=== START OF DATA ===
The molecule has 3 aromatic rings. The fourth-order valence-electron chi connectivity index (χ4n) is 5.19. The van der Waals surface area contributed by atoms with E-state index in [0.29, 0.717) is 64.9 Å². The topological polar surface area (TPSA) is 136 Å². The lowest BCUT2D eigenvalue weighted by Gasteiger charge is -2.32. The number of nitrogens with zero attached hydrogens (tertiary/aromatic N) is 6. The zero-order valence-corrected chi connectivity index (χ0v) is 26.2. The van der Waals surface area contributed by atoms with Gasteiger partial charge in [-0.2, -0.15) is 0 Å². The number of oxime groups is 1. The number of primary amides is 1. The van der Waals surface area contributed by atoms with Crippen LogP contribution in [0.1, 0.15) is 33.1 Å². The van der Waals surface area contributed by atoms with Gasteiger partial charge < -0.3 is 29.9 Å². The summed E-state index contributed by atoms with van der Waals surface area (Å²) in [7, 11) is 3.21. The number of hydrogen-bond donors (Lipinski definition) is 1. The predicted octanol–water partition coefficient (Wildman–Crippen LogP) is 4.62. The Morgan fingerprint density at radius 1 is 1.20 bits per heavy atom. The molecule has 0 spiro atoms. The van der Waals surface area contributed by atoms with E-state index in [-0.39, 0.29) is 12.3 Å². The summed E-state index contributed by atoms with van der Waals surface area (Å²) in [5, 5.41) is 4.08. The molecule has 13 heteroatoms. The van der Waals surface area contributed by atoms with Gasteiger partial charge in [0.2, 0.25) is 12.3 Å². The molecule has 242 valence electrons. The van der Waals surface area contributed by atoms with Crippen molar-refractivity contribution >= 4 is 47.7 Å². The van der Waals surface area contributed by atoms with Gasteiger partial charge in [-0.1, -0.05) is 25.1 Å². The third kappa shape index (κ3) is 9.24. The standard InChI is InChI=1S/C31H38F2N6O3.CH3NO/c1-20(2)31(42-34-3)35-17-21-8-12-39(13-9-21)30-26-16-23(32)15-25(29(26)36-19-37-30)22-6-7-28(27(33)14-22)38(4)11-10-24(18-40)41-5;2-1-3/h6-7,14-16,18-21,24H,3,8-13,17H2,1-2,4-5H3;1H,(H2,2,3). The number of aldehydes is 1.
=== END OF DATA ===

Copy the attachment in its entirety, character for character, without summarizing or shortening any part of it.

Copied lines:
The molecule has 3 aromatic rings. The fourth-order valence-electron chi connectivity index (χ4n) is 5.19. The van der Waals surface area contributed by atoms with E-state index in [0.29, 0.717) is 64.9 Å². The topological polar surface area (TPSA) is 136 Å². The lowest BCUT2D eigenvalue weighted by Gasteiger charge is -2.32. The number of nitrogens with zero attached hydrogens (tertiary/aromatic N) is 6. The zero-order valence-corrected chi connectivity index (χ0v) is 26.2. The van der Waals surface area contributed by atoms with Gasteiger partial charge in [-0.2, -0.15) is 0 Å². The number of oxime groups is 1. The number of primary amides is 1. The van der Waals surface area contributed by atoms with Crippen LogP contribution in [0.1, 0.15) is 33.1 Å². The van der Waals surface area contributed by atoms with Gasteiger partial charge < -0.3 is 29.9 Å². The summed E-state index contributed by atoms with van der Waals surface area (Å²) in [7, 11) is 3.21. The number of hydrogen-bond donors (Lipinski definition) is 1. The predicted octanol–water partition coefficient (Wildman–Crippen LogP) is 4.62. The Morgan fingerprint density at radius 1 is 1.20 bits per heavy atom. The molecule has 0 spiro atoms. The van der Waals surface area contributed by atoms with E-state index in [-0.39, 0.29) is 12.3 Å². The summed E-state index contributed by atoms with van der Waals surface area (Å²) in [5, 5.41) is 4.08. The molecule has 13 heteroatoms. The van der Waals surface area contributed by atoms with Gasteiger partial charge in [0.2, 0.25) is 12.3 Å². The molecule has 242 valence electrons. The van der Waals surface area contributed by atoms with Crippen molar-refractivity contribution >= 4 is 47.7 Å². The van der Waals surface area contributed by atoms with Gasteiger partial charge in [-0.1, -0.05) is 25.1 Å². The third kappa shape index (κ3) is 9.24. The standard InChI is InChI=1S/C31H38F2N6O3.CH3NO/c1-20(2)31(42-34-3)35-17-21-8-12-39(13-9-21)30-26-16-23(32)15-25(29(26)36-19-37-30)22-6-7-28(27(33)14-22)38(4)11-10-24(18-40)41-5;2-1-3/h6-7,14-16,18-21,24H,3,8-13,17H2,1-2,4-5H3;1H,(H2,2,3). The number of aldehydes is 1.